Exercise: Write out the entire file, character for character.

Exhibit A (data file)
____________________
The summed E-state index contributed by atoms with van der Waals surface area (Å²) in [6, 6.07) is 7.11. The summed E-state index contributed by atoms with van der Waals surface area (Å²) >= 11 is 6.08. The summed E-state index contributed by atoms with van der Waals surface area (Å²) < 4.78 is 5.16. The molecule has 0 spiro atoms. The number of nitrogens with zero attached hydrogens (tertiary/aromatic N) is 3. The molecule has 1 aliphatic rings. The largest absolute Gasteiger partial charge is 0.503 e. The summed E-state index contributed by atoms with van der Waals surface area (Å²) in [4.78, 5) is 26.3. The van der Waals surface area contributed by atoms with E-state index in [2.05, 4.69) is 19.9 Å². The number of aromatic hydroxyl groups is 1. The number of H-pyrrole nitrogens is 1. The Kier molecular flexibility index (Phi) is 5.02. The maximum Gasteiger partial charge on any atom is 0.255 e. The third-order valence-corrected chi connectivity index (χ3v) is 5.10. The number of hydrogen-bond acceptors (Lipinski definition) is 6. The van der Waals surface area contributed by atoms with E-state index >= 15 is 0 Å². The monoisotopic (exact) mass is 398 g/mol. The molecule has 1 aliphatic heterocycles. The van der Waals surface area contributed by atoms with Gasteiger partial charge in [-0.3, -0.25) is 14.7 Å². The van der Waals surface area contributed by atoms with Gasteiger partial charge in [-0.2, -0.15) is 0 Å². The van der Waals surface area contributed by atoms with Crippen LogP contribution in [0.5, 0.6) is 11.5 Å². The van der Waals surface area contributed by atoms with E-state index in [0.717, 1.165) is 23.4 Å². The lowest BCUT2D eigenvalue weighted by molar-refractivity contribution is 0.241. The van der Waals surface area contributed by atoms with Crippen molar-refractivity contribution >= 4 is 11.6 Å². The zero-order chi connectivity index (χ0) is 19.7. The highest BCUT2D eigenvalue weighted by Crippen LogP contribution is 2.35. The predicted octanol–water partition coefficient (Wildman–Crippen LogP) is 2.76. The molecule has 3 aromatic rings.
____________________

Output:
The summed E-state index contributed by atoms with van der Waals surface area (Å²) in [6, 6.07) is 7.11. The summed E-state index contributed by atoms with van der Waals surface area (Å²) >= 11 is 6.08. The summed E-state index contributed by atoms with van der Waals surface area (Å²) < 4.78 is 5.16. The molecule has 0 spiro atoms. The number of nitrogens with zero attached hydrogens (tertiary/aromatic N) is 3. The molecule has 1 aliphatic rings. The largest absolute Gasteiger partial charge is 0.503 e. The summed E-state index contributed by atoms with van der Waals surface area (Å²) in [4.78, 5) is 26.3. The van der Waals surface area contributed by atoms with E-state index in [2.05, 4.69) is 19.9 Å². The number of aromatic hydroxyl groups is 1. The number of H-pyrrole nitrogens is 1. The Kier molecular flexibility index (Phi) is 5.02. The maximum Gasteiger partial charge on any atom is 0.255 e. The third-order valence-corrected chi connectivity index (χ3v) is 5.10. The number of hydrogen-bond acceptors (Lipinski definition) is 6. The van der Waals surface area contributed by atoms with E-state index >= 15 is 0 Å². The monoisotopic (exact) mass is 398 g/mol. The molecule has 1 aliphatic heterocycles. The van der Waals surface area contributed by atoms with Gasteiger partial charge in [-0.3, -0.25) is 14.7 Å². The van der Waals surface area contributed by atoms with Gasteiger partial charge in [-0.2, -0.15) is 0 Å². The van der Waals surface area contributed by atoms with Crippen LogP contribution in [0.5, 0.6) is 11.5 Å². The van der Waals surface area contributed by atoms with E-state index in [0.717, 1.165) is 23.4 Å². The lowest BCUT2D eigenvalue weighted by molar-refractivity contribution is 0.241. The van der Waals surface area contributed by atoms with Crippen molar-refractivity contribution >= 4 is 11.6 Å². The zero-order chi connectivity index (χ0) is 19.7. The highest BCUT2D eigenvalue weighted by Crippen LogP contribution is 2.35. The predicted octanol–water partition coefficient (Wildman–Crippen LogP) is 2.76. The molecule has 3 aromatic rings.